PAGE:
“But it’s good for your cholesterol!” she protested before going on the stoop to smoke.
Despite my best efforts to avoid a fight on the first day of school, I have to flee a brawl.
My husband has many talents (e.g. making risotto, doing mental math, assembling IKEA furniture), but teaching me his native tongue is not one of them.
“What I did today and yesterday is not arrogant, it’s just proactive,” Renzo explains.
I’m looking forward to the day when I don’t feel like a 10-year-old only daughter whose adoption papers were just finalized.
“Why did you let me come in then but not out?! Are you going to keep me here as a prisoner?” my father-in-law demands.
Remember the signora with the URGENTISSIMO sarcasm stamp? I was completely wrong about her.
“You and your husband have the exact same birth date?” the Milan city hall employee asks me. "No, no, we don't," I say, showing her my passport while a nice cup of anxiety brews in my belly.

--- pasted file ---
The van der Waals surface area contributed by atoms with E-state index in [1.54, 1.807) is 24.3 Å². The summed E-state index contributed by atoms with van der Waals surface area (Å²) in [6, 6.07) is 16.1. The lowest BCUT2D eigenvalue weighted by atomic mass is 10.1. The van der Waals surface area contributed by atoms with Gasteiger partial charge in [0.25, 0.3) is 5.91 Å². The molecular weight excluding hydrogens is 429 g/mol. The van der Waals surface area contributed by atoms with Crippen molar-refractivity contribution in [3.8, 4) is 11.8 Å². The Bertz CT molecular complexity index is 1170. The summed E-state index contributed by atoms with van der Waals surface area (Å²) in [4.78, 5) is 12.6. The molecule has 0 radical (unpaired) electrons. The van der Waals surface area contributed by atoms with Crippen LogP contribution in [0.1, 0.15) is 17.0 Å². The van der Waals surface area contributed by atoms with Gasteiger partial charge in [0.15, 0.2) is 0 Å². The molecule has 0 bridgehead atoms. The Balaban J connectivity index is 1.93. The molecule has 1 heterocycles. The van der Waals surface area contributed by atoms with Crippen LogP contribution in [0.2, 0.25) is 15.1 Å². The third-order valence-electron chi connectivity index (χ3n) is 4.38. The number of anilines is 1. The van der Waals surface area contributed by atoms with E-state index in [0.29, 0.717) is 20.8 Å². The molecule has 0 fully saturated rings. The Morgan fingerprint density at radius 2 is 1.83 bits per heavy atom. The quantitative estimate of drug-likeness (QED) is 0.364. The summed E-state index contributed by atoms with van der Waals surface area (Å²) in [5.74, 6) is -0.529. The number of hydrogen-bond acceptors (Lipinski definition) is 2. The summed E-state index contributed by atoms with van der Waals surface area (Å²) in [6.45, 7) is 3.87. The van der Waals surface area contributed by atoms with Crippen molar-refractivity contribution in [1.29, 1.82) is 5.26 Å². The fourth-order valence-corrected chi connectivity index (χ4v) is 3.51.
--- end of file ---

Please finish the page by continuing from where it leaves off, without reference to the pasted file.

We head to Agenzia delle Entrate to get my codice fiscale (more or less an Italian social security number) and tessera sanitaria, a card that will allow me to enroll in the public health system in Italy (suck it, Paul Ryan).
In Italy, of all places, of course government work would be an art form. You see the Statue of David, I see a misshapen gargoyle that will delay the legal process by fourteen months.